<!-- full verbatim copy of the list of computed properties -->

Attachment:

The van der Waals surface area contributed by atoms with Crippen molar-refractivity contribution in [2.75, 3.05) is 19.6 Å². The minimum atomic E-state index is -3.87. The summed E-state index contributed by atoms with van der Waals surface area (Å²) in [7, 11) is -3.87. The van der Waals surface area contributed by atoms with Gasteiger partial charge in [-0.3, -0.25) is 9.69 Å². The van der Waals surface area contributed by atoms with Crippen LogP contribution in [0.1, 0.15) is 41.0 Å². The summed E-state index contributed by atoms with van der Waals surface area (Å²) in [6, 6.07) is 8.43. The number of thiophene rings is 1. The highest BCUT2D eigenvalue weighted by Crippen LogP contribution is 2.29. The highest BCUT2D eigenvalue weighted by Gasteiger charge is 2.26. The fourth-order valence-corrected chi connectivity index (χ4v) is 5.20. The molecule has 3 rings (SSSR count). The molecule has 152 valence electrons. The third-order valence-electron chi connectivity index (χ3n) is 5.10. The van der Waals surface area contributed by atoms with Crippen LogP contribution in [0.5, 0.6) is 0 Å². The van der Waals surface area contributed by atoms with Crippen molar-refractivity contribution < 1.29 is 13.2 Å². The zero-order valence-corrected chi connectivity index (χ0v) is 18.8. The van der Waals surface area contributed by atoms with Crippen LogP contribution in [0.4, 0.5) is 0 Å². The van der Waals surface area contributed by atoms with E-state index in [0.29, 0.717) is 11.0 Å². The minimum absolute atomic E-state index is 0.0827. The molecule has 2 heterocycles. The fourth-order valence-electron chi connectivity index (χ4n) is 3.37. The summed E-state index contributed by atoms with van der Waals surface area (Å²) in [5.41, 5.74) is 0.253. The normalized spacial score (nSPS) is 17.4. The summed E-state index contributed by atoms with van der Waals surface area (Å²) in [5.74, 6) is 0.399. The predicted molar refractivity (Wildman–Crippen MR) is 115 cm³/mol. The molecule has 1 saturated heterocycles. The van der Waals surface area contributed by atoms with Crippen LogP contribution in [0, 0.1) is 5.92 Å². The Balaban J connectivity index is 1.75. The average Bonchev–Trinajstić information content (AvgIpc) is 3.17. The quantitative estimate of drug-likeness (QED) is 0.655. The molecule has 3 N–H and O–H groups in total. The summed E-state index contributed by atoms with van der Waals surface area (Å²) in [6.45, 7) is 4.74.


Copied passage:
The van der Waals surface area contributed by atoms with Crippen molar-refractivity contribution in [2.75, 3.05) is 19.6 Å². The minimum atomic E-state index is -3.87. The summed E-state index contributed by atoms with van der Waals surface area (Å²) in [7, 11) is -3.87. The van der Waals surface area contributed by atoms with Gasteiger partial charge in [-0.3, -0.25) is 9.69 Å². The van der Waals surface area contributed by atoms with Crippen LogP contribution in [0.1, 0.15) is 41.0 Å². The summed E-state index contributed by atoms with van der Waals surface area (Å²) in [6, 6.07) is 8.43. The number of thiophene rings is 1. The highest BCUT2D eigenvalue weighted by Crippen LogP contribution is 2.29. The highest BCUT2D eigenvalue weighted by Gasteiger charge is 2.26. The fourth-order valence-corrected chi connectivity index (χ4v) is 5.20. The molecule has 3 rings (SSSR count). The molecule has 152 valence electrons. The third-order valence-electron chi connectivity index (χ3n) is 5.10. The van der Waals surface area contributed by atoms with Crippen LogP contribution in [0.5, 0.6) is 0 Å². The van der Waals surface area contributed by atoms with Crippen molar-refractivity contribution < 1.29 is 13.2 Å². The zero-order valence-corrected chi connectivity index (χ0v) is 18.8. The van der Waals surface area contributed by atoms with Crippen LogP contribution in [0.4, 0.5) is 0 Å². The van der Waals surface area contributed by atoms with E-state index in [0.29, 0.717) is 11.0 Å². The minimum absolute atomic E-state index is 0.0827. The molecule has 2 heterocycles. The fourth-order valence-electron chi connectivity index (χ4n) is 3.37. The summed E-state index contributed by atoms with van der Waals surface area (Å²) in [5.41, 5.74) is 0.253. The normalized spacial score (nSPS) is 17.4. The summed E-state index contributed by atoms with van der Waals surface area (Å²) in [5.74, 6) is 0.399. The predicted molar refractivity (Wildman–Crippen MR) is 115 cm³/mol. The molecule has 1 saturated heterocycles. The van der Waals surface area contributed by atoms with Crippen LogP contribution in [0, 0.1) is 5.92 Å². The Balaban J connectivity index is 1.75. The average Bonchev–Trinajstić information content (AvgIpc) is 3.17. The quantitative estimate of drug-likeness (QED) is 0.655. The molecule has 3 N–H and O–H groups in total. The summed E-state index contributed by atoms with van der Waals surface area (Å²) in [6.45, 7) is 4.74.